## Monday, October 6, 2008

### Irodov Problem 1.227 Let us first understand whats happening. Initially the satellite was in a stable orbit and the sum of its kinetic energy and its gravitational potential energy was always conserved. Then cosmic dust showed up. The cosmic dust started acting like friction, draining the energy of the satellite by trying to slow it down. When the satellite is stable its centrifugal force (as seen from the point of view of the satellite) exactly balances the gravitational attractive force due to moon. However, as the satellite slows down by a small amount, the centrifugal force falls a little short of balancing the moon gravitational force and as a consequence the satellite is pulled a bit closer to the moon. As this process continues the satellite eventually falls on to the moon. The top figure beside shows the typical scenario.

Suppose that the tangential velocity of the satellite at some given time is given by v. Let the mass of the satellite be m, and that of moon be M. Let the radius of the moon be R. Then the force due to cosmic dust acts exactly opposite to the direction of the motion (in the tangential direction) and is given by . The gravitational force continues to acts radially inwards and is given by as shown in the top figure. Since the satellite spirals inwards, the satellite does not follow a circular path and so the radius vector r and the tangential direction v are not perpendicular. Suppose that the angle between the radius vector r and the tangential velocity v is as shown in the figure.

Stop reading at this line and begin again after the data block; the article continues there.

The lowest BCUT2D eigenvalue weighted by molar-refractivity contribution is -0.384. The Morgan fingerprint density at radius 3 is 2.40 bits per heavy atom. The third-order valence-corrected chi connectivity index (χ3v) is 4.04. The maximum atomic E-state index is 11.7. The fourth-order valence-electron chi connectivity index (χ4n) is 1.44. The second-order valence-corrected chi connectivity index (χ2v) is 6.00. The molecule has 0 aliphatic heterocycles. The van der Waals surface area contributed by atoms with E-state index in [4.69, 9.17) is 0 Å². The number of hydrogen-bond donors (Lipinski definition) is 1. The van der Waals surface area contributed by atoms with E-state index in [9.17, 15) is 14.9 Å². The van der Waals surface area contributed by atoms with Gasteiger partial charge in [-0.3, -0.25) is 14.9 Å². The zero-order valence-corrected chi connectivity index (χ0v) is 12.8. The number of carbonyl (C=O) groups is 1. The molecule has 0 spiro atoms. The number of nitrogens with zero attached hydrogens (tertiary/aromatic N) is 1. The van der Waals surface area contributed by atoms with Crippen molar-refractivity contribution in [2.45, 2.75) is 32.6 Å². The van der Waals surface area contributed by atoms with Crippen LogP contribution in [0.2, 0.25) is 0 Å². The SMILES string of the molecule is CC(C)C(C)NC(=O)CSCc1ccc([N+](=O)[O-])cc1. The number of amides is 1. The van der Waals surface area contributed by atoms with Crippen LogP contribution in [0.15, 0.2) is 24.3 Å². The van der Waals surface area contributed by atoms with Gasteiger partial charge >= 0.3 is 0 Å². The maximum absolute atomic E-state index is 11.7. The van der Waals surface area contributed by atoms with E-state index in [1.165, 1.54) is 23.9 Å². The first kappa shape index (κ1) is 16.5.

So for an exact solution for the problem we would have to use Newton's laws. Let us consider the radial direction first. There are two forces acting in the radial direction, i) the force of gravity and ii) the component of the resistive force due to cosmic dust. In the directional perpendicular to the radius vector there is only one force acting on the satellite - the component of the resistive force due to cosmic dust. So we have, Now these equations are not trivial to solve. However, if the resistance due to the cosmic dust is very small in other words is very small the satellite will descend towards the moon very slowly in almost circular orbits as shown in figure 2. For this scenario, it is much easier to find an exact solution. Let the acceleration due to moon's gravity at the surface of the moon be g, then we have, If the body moves is approximately a circular orbit, the resistive force due to cosmic dust will be almost perpendicular to the radius vector. So considering the forces in the radial direction we have, At any instant of time the total energy of the satellite is given by, Since the entire energy lost by the satellite is due to the resistance due to cosmic dust, the work done by cosmic dust is equal to the loss of energy at any instant. So we have, Using (3),(6) and (7) we have,